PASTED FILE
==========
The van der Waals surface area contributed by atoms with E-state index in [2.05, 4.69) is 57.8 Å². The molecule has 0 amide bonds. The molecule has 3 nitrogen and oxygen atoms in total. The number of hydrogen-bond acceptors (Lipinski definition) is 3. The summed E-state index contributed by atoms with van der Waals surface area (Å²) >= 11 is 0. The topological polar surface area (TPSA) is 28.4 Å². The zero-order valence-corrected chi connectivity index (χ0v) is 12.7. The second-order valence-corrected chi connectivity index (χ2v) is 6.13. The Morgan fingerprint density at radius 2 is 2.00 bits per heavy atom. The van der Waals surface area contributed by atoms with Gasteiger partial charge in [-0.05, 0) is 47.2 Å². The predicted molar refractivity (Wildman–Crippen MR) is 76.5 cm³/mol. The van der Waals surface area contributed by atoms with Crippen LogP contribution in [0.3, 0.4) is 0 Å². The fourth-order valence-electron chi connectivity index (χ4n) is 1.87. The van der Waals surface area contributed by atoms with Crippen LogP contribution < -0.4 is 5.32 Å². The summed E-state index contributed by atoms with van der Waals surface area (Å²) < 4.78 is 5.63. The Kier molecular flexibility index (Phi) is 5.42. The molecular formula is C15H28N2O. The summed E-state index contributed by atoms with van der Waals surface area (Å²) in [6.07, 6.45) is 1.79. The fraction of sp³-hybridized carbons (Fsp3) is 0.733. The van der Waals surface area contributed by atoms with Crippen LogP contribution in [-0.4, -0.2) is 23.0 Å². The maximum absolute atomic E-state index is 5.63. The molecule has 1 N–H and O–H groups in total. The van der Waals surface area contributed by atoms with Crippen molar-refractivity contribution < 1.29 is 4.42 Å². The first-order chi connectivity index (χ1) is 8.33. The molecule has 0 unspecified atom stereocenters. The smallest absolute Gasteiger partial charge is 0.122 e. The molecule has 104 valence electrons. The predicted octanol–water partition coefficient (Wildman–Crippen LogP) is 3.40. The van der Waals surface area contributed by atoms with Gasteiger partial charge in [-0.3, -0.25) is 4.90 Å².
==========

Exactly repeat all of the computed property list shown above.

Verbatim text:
The van der Waals surface area contributed by atoms with E-state index in [2.05, 4.69) is 57.8 Å². The molecule has 0 amide bonds. The molecule has 3 nitrogen and oxygen atoms in total. The number of hydrogen-bond acceptors (Lipinski definition) is 3. The summed E-state index contributed by atoms with van der Waals surface area (Å²) >= 11 is 0. The topological polar surface area (TPSA) is 28.4 Å². The zero-order valence-corrected chi connectivity index (χ0v) is 12.7. The second-order valence-corrected chi connectivity index (χ2v) is 6.13. The Morgan fingerprint density at radius 2 is 2.00 bits per heavy atom. The van der Waals surface area contributed by atoms with Gasteiger partial charge in [-0.05, 0) is 47.2 Å². The predicted molar refractivity (Wildman–Crippen MR) is 76.5 cm³/mol. The van der Waals surface area contributed by atoms with Crippen LogP contribution in [0.3, 0.4) is 0 Å². The fourth-order valence-electron chi connectivity index (χ4n) is 1.87. The van der Waals surface area contributed by atoms with Crippen LogP contribution < -0.4 is 5.32 Å². The summed E-state index contributed by atoms with van der Waals surface area (Å²) < 4.78 is 5.63. The Kier molecular flexibility index (Phi) is 5.42. The molecular formula is C15H28N2O. The summed E-state index contributed by atoms with van der Waals surface area (Å²) in [6.07, 6.45) is 1.79. The fraction of sp³-hybridized carbons (Fsp3) is 0.733. The van der Waals surface area contributed by atoms with Crippen LogP contribution in [-0.4, -0.2) is 23.0 Å². The maximum absolute atomic E-state index is 5.63. The molecule has 1 N–H and O–H groups in total. The van der Waals surface area contributed by atoms with Crippen molar-refractivity contribution < 1.29 is 4.42 Å². The first-order chi connectivity index (χ1) is 8.33. The molecule has 0 unspecified atom stereocenters. The smallest absolute Gasteiger partial charge is 0.122 e. The molecule has 104 valence electrons. The predicted octanol–water partition coefficient (Wildman–Crippen LogP) is 3.40. The van der Waals surface area contributed by atoms with Gasteiger partial charge in [-0.3, -0.25) is 4.90 Å².